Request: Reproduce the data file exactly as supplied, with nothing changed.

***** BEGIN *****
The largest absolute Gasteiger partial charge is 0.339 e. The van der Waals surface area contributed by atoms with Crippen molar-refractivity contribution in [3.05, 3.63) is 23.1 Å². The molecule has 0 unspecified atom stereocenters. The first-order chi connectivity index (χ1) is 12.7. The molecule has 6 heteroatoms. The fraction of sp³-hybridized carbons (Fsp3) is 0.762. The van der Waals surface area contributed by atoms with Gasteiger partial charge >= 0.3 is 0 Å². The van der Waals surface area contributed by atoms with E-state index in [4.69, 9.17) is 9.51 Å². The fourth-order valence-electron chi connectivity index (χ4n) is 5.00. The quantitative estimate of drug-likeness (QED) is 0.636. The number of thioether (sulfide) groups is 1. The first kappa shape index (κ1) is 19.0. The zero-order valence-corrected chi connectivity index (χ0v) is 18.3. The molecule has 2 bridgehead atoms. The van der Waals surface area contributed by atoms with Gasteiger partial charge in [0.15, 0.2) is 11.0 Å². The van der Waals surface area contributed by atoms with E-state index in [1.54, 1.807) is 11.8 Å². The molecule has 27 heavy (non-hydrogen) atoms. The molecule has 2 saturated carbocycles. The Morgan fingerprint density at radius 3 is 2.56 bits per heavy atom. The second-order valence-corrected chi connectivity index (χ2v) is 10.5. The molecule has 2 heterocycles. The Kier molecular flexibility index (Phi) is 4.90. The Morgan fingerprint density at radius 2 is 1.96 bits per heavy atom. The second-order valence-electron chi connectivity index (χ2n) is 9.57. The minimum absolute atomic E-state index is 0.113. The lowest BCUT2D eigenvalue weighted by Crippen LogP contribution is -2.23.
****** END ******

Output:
The largest absolute Gasteiger partial charge is 0.339 e. The van der Waals surface area contributed by atoms with Crippen molar-refractivity contribution in [3.05, 3.63) is 23.1 Å². The molecule has 0 unspecified atom stereocenters. The first-order chi connectivity index (χ1) is 12.7. The molecule has 6 heteroatoms. The fraction of sp³-hybridized carbons (Fsp3) is 0.762. The van der Waals surface area contributed by atoms with Gasteiger partial charge >= 0.3 is 0 Å². The van der Waals surface area contributed by atoms with E-state index in [4.69, 9.17) is 9.51 Å². The fourth-order valence-electron chi connectivity index (χ4n) is 5.00. The quantitative estimate of drug-likeness (QED) is 0.636. The number of thioether (sulfide) groups is 1. The first kappa shape index (κ1) is 19.0. The zero-order valence-corrected chi connectivity index (χ0v) is 18.3. The molecule has 2 bridgehead atoms. The van der Waals surface area contributed by atoms with Gasteiger partial charge in [0.15, 0.2) is 11.0 Å². The van der Waals surface area contributed by atoms with E-state index in [1.54, 1.807) is 11.8 Å². The molecule has 27 heavy (non-hydrogen) atoms. The molecule has 2 saturated carbocycles. The Morgan fingerprint density at radius 3 is 2.56 bits per heavy atom. The second-order valence-corrected chi connectivity index (χ2v) is 10.5. The molecule has 2 heterocycles. The Kier molecular flexibility index (Phi) is 4.90. The Morgan fingerprint density at radius 2 is 1.96 bits per heavy atom. The second-order valence-electron chi connectivity index (χ2n) is 9.57. The minimum absolute atomic E-state index is 0.113. The lowest BCUT2D eigenvalue weighted by Crippen LogP contribution is -2.23.